The Moral Nature of Humanity

People often point to religion as the basis for moral and ethical behavior. The common thought is that people behave morally as a result of God's laws, Jesus' teachings, etc. Though well-intentioned, this is simply not clear thinking.

Much of the teachings of religions around the world does indeed revolve around laying morals and codes of ethics, of defining how we should treat each other and respect each other. But that fact does not establish the morality began with religion. The fact is that morality exists all across the globe, irrespective of any different faith or lack thereof. I personally know many highly moral people who are not religious in any way, and I also know some highly religious people who do not seem to be moral in any significant way. Throughout history, some of the most immoral behavior has occurred as a manifestation of religious belief, perpetrated by people who have spent a lifetime both studying and teaching religious morality.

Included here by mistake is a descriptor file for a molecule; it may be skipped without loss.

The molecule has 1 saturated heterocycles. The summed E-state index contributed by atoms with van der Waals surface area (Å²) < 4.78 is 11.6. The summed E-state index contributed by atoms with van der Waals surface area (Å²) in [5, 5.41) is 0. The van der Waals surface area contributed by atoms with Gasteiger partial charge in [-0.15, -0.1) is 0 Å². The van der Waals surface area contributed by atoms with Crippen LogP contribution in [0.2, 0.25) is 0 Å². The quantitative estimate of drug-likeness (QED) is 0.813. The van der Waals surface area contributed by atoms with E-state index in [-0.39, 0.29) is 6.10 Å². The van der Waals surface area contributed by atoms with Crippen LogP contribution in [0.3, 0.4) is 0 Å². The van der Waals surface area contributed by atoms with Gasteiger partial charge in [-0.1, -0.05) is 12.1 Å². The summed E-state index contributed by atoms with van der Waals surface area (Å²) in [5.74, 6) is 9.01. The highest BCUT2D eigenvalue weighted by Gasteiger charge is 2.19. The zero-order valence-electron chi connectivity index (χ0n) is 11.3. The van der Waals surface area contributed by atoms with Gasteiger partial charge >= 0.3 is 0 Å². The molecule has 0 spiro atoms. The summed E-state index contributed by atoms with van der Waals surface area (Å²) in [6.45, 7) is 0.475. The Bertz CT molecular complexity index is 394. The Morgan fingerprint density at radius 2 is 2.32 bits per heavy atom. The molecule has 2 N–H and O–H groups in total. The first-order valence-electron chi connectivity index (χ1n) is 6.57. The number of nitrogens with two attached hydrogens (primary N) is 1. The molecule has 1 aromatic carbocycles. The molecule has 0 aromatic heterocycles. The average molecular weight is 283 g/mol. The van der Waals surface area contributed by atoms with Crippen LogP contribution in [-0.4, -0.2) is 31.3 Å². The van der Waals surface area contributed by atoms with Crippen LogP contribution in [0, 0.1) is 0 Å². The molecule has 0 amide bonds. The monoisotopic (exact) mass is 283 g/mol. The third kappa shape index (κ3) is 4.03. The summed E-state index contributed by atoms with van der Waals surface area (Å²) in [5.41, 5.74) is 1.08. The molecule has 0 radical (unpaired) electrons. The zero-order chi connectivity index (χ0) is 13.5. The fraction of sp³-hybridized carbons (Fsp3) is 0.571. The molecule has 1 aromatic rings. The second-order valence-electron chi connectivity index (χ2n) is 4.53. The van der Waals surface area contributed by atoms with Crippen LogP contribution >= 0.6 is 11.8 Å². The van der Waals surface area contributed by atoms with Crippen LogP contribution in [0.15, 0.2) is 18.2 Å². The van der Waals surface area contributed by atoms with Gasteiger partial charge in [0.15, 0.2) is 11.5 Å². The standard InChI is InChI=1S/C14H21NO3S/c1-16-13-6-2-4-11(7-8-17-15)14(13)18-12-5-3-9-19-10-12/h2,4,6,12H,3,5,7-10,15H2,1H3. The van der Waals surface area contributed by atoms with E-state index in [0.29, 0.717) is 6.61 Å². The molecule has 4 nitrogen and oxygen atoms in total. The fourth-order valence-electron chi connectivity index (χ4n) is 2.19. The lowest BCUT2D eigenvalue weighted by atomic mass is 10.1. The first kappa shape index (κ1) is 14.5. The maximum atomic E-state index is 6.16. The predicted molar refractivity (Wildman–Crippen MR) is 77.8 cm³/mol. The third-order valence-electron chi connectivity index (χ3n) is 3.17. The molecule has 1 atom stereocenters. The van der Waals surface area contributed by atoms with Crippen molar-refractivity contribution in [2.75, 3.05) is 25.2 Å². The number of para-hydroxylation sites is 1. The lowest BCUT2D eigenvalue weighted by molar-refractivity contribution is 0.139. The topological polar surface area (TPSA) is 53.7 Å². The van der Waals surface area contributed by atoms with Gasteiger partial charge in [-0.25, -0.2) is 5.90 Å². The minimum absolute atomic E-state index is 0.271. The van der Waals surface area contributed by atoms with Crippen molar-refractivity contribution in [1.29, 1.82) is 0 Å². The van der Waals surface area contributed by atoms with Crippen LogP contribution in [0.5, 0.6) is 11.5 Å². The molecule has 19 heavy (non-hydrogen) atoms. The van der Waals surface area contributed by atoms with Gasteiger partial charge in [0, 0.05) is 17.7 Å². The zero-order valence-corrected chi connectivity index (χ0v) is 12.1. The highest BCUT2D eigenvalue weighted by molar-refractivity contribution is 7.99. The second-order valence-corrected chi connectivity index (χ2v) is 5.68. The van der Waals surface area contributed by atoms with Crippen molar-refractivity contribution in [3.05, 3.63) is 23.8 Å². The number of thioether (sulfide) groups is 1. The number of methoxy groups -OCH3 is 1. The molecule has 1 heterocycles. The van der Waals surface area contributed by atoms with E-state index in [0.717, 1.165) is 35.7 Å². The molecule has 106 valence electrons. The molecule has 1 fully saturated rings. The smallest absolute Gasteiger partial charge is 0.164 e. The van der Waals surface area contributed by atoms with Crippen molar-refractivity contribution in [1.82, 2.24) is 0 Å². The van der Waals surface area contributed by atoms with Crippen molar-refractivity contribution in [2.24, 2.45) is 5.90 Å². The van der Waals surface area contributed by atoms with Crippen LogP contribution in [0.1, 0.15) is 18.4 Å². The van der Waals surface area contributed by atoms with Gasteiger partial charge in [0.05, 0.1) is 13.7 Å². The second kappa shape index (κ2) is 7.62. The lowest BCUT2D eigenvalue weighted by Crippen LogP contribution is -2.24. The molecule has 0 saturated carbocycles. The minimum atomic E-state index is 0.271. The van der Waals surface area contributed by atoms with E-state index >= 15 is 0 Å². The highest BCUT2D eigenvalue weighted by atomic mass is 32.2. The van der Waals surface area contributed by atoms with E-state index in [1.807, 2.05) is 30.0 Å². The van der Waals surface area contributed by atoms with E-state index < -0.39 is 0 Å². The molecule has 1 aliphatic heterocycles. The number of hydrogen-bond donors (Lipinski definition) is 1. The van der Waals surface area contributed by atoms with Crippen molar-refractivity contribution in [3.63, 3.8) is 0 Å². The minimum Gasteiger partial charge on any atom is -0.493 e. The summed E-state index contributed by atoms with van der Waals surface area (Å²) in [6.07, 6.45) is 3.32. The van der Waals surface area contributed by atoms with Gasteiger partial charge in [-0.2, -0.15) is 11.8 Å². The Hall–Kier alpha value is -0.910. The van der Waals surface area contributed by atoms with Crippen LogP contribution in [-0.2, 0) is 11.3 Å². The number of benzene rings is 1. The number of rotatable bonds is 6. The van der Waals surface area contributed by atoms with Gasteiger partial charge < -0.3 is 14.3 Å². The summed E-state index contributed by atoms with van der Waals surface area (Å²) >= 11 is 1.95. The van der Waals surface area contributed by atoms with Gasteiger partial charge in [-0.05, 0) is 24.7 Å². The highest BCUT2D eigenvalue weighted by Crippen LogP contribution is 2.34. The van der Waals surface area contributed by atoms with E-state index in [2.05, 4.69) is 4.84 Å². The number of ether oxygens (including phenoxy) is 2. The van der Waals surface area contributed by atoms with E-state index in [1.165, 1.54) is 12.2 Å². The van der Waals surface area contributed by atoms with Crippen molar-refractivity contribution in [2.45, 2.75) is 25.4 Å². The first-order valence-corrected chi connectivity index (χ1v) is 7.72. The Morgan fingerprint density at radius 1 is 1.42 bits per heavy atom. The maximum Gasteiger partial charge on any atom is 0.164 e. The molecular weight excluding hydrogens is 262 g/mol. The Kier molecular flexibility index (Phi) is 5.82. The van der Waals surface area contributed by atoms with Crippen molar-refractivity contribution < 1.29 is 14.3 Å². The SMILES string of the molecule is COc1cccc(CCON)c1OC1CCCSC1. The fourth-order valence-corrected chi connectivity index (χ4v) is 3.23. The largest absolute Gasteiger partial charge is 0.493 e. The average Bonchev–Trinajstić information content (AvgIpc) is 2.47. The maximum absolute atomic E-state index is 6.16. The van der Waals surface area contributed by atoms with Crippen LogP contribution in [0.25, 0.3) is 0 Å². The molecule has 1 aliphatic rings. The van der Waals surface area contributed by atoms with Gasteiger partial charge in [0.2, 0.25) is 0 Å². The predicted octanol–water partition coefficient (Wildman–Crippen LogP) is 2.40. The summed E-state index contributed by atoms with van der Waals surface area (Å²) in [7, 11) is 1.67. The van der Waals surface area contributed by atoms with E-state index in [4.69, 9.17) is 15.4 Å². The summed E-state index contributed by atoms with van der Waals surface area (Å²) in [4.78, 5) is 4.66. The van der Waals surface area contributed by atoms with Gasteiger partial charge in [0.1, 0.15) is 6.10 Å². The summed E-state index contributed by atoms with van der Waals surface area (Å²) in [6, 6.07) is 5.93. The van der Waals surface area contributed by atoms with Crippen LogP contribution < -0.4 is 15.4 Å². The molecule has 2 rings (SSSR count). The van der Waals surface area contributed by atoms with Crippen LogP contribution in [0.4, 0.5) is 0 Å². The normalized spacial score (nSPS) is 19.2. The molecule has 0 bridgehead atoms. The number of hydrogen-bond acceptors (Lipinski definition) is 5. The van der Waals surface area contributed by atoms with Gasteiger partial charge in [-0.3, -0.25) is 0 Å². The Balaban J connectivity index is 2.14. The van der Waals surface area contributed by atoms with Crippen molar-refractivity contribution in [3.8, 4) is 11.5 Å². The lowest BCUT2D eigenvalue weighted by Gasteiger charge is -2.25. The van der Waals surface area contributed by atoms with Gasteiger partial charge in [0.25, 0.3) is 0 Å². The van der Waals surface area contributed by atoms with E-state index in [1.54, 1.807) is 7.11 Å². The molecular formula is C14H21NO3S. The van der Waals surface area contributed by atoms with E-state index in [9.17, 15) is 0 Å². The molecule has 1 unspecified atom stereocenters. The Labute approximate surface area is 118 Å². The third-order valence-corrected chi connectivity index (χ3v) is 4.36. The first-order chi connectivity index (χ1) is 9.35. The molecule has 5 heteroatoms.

I would never suggest that being religious specifically breeds immoral behavior, but it clearly does not prevent it. Likewise, being non-religious does not guarantee moral behavior but it also does not prevent it. Mankind developed a tendency toward conscience and morality purely from the need to live peaceably together in societies. Religion may have found ways to codify and often to further the cause of morality, but in no clear sense can it be said to have created morality, or to be a necessary component of essential morality.

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